January 2nd, 2016
Image Courtesy: zorgveilig
There is nothing ‘honourable’ in ‘honour’ killings.
- Supreme Court of India
Honour Killings. It is shocking to read honour linked to killing; yet this is the society we live in where an excuse of honour is used to commit violence. The public deems it their moral and legal right to hand out death sentences as it is a crime to disobey the stone-age rituals of prejudice, bigotry, narrow-mindedness and chauvinism. The acts of violence executed on such grounds sound so ancient, yet such horrific wrongs are happening in our contemporary modern society. In witnessing honour crimes which transpire on a global scale, one begins to disbelieve in the modern pillars of equality, rights and civilisation. The question is -Are we still living in Dark Ages or are we reeling under its hangover? We need to ask ourselves these questions to strike at the heart of the matter:
- Why does a person feel that in killing another fellow, his reputation will be restored? Is it that the society has set such absurd standards, that killing amounts to honour regained? Or is it that our intolerance at someone not following tradition, orthodoxy and rituals is so vicious that only by killing we hope to punish the apparent wrong-doer and redeem our honour?
- Why Honour killings are also prevalent in the educated classes of urban cities in addition to remote areas?
- If Honour killings attest to our society’s deeply etched hate, prejudice, and racism/casteism, and intolerance, then what is to be done to correct such a mentality?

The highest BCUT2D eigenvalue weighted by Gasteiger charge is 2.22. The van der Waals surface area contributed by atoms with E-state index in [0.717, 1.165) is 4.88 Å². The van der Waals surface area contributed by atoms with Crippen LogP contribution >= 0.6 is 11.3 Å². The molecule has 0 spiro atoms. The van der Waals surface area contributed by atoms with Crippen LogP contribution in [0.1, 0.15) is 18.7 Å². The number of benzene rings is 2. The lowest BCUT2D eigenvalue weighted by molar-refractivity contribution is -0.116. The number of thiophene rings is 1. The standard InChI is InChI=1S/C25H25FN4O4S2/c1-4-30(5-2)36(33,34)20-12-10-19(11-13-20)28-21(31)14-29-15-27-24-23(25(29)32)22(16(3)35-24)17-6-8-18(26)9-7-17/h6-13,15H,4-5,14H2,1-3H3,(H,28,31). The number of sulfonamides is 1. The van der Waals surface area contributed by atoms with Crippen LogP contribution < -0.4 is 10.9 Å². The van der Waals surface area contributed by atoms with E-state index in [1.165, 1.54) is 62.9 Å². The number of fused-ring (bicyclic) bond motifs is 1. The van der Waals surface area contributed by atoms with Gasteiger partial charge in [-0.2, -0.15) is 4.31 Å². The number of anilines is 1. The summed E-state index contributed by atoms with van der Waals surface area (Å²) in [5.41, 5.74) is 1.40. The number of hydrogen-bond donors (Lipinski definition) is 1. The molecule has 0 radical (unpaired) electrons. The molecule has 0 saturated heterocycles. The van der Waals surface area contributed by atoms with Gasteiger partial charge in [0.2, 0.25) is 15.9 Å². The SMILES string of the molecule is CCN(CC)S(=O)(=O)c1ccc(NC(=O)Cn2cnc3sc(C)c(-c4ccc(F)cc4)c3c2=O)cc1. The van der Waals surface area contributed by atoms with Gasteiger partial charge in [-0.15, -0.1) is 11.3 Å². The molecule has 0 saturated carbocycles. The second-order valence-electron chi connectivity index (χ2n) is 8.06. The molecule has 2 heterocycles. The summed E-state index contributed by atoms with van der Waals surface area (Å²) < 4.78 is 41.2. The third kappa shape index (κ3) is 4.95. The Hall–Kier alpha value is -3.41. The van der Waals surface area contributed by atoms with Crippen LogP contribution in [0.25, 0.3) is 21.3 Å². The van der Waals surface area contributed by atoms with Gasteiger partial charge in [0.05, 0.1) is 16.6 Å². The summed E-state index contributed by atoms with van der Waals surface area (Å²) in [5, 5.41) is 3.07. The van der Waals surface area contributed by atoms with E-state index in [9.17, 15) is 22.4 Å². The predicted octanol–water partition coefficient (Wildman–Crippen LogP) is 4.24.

Honour killings through ages have established themselves as a sacred/accepted method of salvaging honour if it is assumed to be besmirched by the suspect. It nonsensically hinges on the belief that if the suspect is removed from the equation then the disgrace he/she might have committed will not spread or will be put to silence. It also receives its sanction as the society despite flowering into 21st century still abides by the historical tradition of killing for honour.
Honour and Killing: The Grim Reality
The idea of honour is not at blame here. For the sake of one’s honour, a person looks after his correct behaviour, maintains amiable relationship with the public and performs worthy acts to garner public esteem; and if honour is scandalised one will attempt to clear his image. What is wrong in this scenario is when the public takes law into their hands to issue death sentences and unforgiving atrocities.
In our society, certain forms of prejudice/bigotry come with the stamp of public approval and sanction. Hence breaking them is considered dishonourable. For instance, take the rigid caste system in India, which treats inter-caste marriage as a profanity amounting to punishment by torture or death. Such sanctions on discriminatory notions as caste either have an open endorsement or are tacitly or secretly observed by the society. One might openly attack biases, but would still observe it as deep inside he/she agrees to the need of such absurd mores. And one might be against it yet is forced to observe it due to filial/societal pressure otherwise he/she might be stamped as shameless and marred with the brush of dishonour. All these cases indicate that these biased beliefs are very much prevailing and only by calling these attitudes as illegal can there be a room for challenging these intolerant notions. It should also be noted that honours killings are by and large not sanctified by any religion but are traditions authorized by rigid cultures irrespective of nationality, race or creed.